The case became a cause célèbre in certain circles that both favored the nurse's defiance and defended the duty of a medical professional to let his ethics trump his chain of command if he disapproves of US military medical decisions.
Navy Capt. Christopher School said in an email to the Miami Herald:
"A captive who won't voluntarily drink a medically prescribed twice-daily dose of a nutritional shake, usually Ensure, is strapped into a restraint chair and fed it via a tube tethered up his nose and into his stomach."
The case took almost two years to resolve and is not an isolated incident. In an interview with a UK newspaper, Guantanamo detainee, Abu Wa'el Dhiab, discussed other nurses who had made a similar stand against force feeding and decided to defy orders which went against their ethics and Hippocratic oath. "I have great news", he said.
"Someone at Guantanamo has made a historic stand."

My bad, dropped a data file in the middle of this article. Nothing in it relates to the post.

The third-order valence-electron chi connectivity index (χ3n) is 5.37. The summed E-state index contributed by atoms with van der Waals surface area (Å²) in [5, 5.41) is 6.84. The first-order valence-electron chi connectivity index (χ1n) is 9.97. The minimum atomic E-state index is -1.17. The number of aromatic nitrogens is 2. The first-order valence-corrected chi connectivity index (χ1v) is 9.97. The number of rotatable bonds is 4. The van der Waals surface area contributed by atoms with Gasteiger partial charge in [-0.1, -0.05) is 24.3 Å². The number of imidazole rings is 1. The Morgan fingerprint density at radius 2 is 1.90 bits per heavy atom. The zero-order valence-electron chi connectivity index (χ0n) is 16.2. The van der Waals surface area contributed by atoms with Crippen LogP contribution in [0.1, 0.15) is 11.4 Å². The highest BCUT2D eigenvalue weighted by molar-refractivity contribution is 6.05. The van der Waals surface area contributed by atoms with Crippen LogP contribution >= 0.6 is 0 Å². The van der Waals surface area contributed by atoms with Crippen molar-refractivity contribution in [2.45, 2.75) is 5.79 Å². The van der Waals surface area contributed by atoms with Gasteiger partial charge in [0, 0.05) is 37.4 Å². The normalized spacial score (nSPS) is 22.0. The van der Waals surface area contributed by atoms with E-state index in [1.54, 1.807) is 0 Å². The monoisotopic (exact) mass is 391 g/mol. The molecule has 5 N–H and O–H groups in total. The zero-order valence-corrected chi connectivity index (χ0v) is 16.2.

This Navy nurse at Guantanamo had also refused to force-feed detainees and declared the practice unethical:
"I have come to the decision that I refuse to participate in this criminal act," Dhiab said the the nurse had told him.
Dhiab was on hunger strike for one year and was hoping that it would lead to his release. In the case of this particular navy nurse, he was reassigned to other duties, according to military officials.
Dr Vince Iacopino, the medical director of Physicians for Human Rights, said that the decision to reinstate the nurse was "a long-overdue vindication of the nurse's integrity, professionalism and adherence to medical ethics in refusing to force-feed Guantánamo detainees."
"With this decision, the Pentagon has finally acknowledged that no health professional should be punished for acting ethically. The first obligation of medical professionals is to do no harm," Iacopino added.